After the pemangku has finished his prayers, a dozen or so their handlers bring out cocks into the arena. Usually a miscellaneous crowd of bystanders collects too. The handlers are seeking opponents. After much wandering around and talking, quite time-consuming, a potential opponent is usually found. The two handlers' squat down, face each other and, still firmly holding their birds, allow the cocks to glare at each other and get in a peck or two. Ruffs flare, and the animals get very excited. Then the handler's exchange birds by simultaneously handing the bird with the right hand and receiving the other with the left. Their opponent's muscles are felt and its strength tested. When a match and the amount of the bet are agreed upon, the handlers signal the owners who are seated in the audience. Owners may veto the match, but they usually abide by the decisions of the handlers. Three or four such pairings constitute one set of matches, called mbakan.
The next step is to affix the blade, the taji, to the cock's leg. The person who does this is usually a specialist, a pemasang taji, or pekembar. It is the taji that gives the cockfight its name - tajen. A taji is a tiny, razor-sharp dagger; 11-15 centimeters (4-6 in.) from tip to tip. The blade is thin, and diamond-shaped in cross section, and terminates in an unsharpened, roundish handle, which is attached to the bird's leg. There are almost as many stories and as much lore about taji as about the powerful kris dagger. Menstruating woman may not look upon them or touch them. They may only be sharpened at the dark of the moon. They must be forged with charcoal from a tree that has been struck by lightning - and some say they may forge only when there is lightning going on outside. A member of a family in which there has been a recent death must not touch them. The prohibitions and lore are endless, and endlessly variable. A good taji may cost up to Rp 10,000 (in 1990, Rp 20,000). There are usually 10 or 15 pemasang taji around to be hired for Rp 500 or so to affix the blades. Sometimes the handler has his own taji. They are carried in a little wooden or leather wallet, called a kupak, which contains half a dozen or so different sixes of the little knives.
A single blade is attached, normally to the left leg, by wrapping twine around the leg and handle of the taji. This is an extremely important part of preparation. If a blade is improperly fastened, the cock will be at a great disadvantage. If the bird is small, the taji is attached to the outside of the leg; if large, to the inside. The angle of the taji is also critical. A good pemasang taji is very important. Sometimes, when one cock clearly outweighs the other, the heavier one is handicapped by modifying the attachment of the blade. But this is never done unless both owners agree. While the blade is being attached, the assistant, the saya taji, holds the cock. A firm grip is important. The blade is very sharp. And if the bird gets loss, the handler or a spectator could be critically injured.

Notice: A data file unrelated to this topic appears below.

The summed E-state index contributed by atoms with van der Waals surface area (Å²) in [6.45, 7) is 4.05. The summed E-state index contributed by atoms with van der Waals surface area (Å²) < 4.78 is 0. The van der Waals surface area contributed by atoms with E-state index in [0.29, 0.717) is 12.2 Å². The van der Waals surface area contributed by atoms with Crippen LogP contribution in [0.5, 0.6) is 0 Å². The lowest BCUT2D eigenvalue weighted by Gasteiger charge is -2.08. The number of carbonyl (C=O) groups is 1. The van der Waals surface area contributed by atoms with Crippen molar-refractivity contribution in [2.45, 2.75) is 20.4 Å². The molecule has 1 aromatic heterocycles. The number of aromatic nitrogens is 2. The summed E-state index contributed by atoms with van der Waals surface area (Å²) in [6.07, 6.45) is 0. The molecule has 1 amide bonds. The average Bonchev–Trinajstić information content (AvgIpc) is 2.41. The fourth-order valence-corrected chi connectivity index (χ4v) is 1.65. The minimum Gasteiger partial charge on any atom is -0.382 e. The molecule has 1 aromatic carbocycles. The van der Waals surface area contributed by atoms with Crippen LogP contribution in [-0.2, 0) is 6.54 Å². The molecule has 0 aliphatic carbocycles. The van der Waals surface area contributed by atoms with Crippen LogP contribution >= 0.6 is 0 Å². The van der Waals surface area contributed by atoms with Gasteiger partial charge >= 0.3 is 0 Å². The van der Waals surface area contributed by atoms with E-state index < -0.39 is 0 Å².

When the cocks for the first set of matches are ready, the arena clears out, and the first match, sebet begins. The handlers of the first two cocks meet, with their birds, in the center of the arena and give the pot for the central bet, the toh dalam, to one of the referees, the saya. The wager was agreed upon when the match was made a few minutes earlier. It is always even money - no odds. If necessary, as indicated above, the birds are handicapped with the taji. The money is provided by the owners, who usually get contributions from family, friends, and backers in the crowd. This bet may be considerable. Even at the small matches, a central bet of Rp 100,000 is not unusual. And at the really big cockfights as much as Rp 1 million (U.S. $600) is often bet. Considering that the 1981 per capital income in Indonesia was U.S. $415, this represents a sizeable risk.
There are always several referees in the arena. But the chief judge, the juru dalem, is the man in charge. A casual visitor might think the timing official is most important, because he is almost visible. But the Balinese know who the juru dalem is. He must be a man of impeccable honesty and reputation, and he must have no relationship to or interest in any of the owners, handlers, or cocks. His word is undisputed law in the arena. If he is tainted in any way, people will not fight their cocks under him.
The juru dalem signals the amount of the bet to the timekeeper at his table overlooking the arena. This is of interest to all, because it indicates the confidence that the owners and handlers have in their animals, and thus will influence the amount of the side bats, the toh kasasi - bets between members of the audience or between them and the cock owners or handlers. To the uninitiated, this phase of proceedings is utter chaos. Bettors yell at each other, wave money around, stand up and gesticulate wildly, and make unfathomable signals with fingers and hands. But to the aficionado, this is all a very intricate and carefully structured series of events. It is as if one was betting on a horse race and there were no ticket windows or pari mutual machines.